CIO: What skills do technology managers need to be innovative?
Gary Hamel: I don't think you can improve innovation performance unless you understand where innovation comes from.
Number one, innovation comes from challenging industry dogma. You can teach yourself and you can teach others how to be contrarian. Ten years ago in the airline industry, every CEO would have said that the only way to compete was by running a hub-and-spokes route system, until Southwest and JetBlue changed those rules.
Number two is understanding the early warning signs of big shifts in demographics, technology, regulation or whatever it may be that most of the industry simply isn't paying attention to. I talk about Whole Foods in the book. If you look at the trends on which they built their business model -- people becoming more concerned about what they were eating, about the integrity of the food chain, about the impact of herbicides and pesticides on the environment -- these are things you could see emerging for the last 25 years. But traditional supermarkets weren't paying attention.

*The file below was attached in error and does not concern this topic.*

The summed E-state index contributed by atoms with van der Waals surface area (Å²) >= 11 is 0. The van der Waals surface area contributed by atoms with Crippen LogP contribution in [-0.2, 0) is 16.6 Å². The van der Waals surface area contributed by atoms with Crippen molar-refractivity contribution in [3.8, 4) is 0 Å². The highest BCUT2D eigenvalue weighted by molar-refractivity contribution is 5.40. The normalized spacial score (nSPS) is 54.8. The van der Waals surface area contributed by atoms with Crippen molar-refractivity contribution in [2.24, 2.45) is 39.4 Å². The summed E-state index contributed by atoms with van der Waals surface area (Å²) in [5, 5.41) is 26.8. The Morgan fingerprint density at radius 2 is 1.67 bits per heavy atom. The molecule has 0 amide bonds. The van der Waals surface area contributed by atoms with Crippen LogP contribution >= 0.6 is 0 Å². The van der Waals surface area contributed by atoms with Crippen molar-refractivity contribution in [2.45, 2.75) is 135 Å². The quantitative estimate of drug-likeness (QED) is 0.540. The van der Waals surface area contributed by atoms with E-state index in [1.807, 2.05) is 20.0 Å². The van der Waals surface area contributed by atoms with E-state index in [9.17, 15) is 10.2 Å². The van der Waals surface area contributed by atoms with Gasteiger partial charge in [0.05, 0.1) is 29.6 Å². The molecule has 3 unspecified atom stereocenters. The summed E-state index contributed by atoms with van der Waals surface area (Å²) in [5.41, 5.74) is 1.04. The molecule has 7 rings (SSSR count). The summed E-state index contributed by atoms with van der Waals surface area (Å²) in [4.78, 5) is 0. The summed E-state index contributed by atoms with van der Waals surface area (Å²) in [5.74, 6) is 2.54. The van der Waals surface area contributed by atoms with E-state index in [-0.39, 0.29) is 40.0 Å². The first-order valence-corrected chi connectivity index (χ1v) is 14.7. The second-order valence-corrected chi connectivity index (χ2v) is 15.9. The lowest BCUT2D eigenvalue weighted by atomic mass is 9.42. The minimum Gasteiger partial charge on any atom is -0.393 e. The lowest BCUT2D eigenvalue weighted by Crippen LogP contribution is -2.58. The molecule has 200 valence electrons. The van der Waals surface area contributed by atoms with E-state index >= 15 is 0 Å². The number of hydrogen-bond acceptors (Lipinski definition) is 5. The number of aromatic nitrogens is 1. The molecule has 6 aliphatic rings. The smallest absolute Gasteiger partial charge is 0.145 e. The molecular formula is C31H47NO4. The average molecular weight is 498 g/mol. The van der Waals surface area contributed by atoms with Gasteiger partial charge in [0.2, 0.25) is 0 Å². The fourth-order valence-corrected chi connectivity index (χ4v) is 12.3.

The third kind of personal competence you need to innovate is a deep empathy with the hidden or unarticulated needs of your customers. If you understand the frustrations you're causing them, you start to understand there's something you could do differently.
I think the last competence as an innovator you need today is you can't think about your company in terms of what it makes and what it does. You have to think of it in terms of what it owns and what it knows -- its strategic assets. Then you can say, OK, what else could we do with these? Companies stop innovating when they end up hostage to a very narrow definition of who they are.
CIOs need to be the most creative people in their organizations and therefore, they need to have those skills.
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